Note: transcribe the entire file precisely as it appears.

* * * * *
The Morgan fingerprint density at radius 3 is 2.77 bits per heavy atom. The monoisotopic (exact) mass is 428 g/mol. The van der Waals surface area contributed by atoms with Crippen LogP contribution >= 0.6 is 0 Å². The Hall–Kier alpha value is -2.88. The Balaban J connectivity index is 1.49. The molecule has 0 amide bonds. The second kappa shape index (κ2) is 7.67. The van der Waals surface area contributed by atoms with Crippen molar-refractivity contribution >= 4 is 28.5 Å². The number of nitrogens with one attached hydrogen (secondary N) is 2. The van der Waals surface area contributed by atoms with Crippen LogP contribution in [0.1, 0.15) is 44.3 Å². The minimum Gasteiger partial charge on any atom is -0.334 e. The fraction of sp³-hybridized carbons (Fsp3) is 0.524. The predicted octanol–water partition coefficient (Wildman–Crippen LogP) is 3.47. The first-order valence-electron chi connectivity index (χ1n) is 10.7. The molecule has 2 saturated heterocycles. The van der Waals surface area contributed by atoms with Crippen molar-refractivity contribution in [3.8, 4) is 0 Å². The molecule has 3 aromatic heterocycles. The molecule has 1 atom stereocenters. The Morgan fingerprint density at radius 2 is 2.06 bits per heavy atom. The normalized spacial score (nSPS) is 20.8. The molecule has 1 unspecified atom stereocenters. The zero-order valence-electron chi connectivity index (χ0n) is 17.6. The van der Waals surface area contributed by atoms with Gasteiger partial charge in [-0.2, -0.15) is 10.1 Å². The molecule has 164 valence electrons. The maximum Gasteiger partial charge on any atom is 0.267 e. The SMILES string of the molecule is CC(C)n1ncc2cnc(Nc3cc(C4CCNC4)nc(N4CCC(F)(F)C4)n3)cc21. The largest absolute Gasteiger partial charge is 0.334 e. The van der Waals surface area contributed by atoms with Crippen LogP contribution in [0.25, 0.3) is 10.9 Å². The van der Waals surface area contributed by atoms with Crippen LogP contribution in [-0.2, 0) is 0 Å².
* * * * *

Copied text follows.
The Morgan fingerprint density at radius 3 is 2.77 bits per heavy atom. The monoisotopic (exact) mass is 428 g/mol. The van der Waals surface area contributed by atoms with Crippen LogP contribution >= 0.6 is 0 Å². The Hall–Kier alpha value is -2.88. The Balaban J connectivity index is 1.49. The molecule has 0 amide bonds. The second kappa shape index (κ2) is 7.67. The van der Waals surface area contributed by atoms with Crippen molar-refractivity contribution >= 4 is 28.5 Å². The number of nitrogens with one attached hydrogen (secondary N) is 2. The van der Waals surface area contributed by atoms with Crippen LogP contribution in [0.1, 0.15) is 44.3 Å². The minimum Gasteiger partial charge on any atom is -0.334 e. The fraction of sp³-hybridized carbons (Fsp3) is 0.524. The predicted octanol–water partition coefficient (Wildman–Crippen LogP) is 3.47. The first-order valence-electron chi connectivity index (χ1n) is 10.7. The molecule has 2 saturated heterocycles. The van der Waals surface area contributed by atoms with Crippen molar-refractivity contribution in [3.8, 4) is 0 Å². The molecule has 3 aromatic heterocycles. The molecule has 1 atom stereocenters. The Morgan fingerprint density at radius 2 is 2.06 bits per heavy atom. The normalized spacial score (nSPS) is 20.8. The molecule has 1 unspecified atom stereocenters. The zero-order valence-electron chi connectivity index (χ0n) is 17.6. The van der Waals surface area contributed by atoms with Gasteiger partial charge in [-0.2, -0.15) is 10.1 Å². The molecule has 164 valence electrons. The maximum Gasteiger partial charge on any atom is 0.267 e. The SMILES string of the molecule is CC(C)n1ncc2cnc(Nc3cc(C4CCNC4)nc(N4CCC(F)(F)C4)n3)cc21. The largest absolute Gasteiger partial charge is 0.334 e. The van der Waals surface area contributed by atoms with Crippen LogP contribution in [0.25, 0.3) is 10.9 Å². The van der Waals surface area contributed by atoms with Crippen LogP contribution in [-0.2, 0) is 0 Å².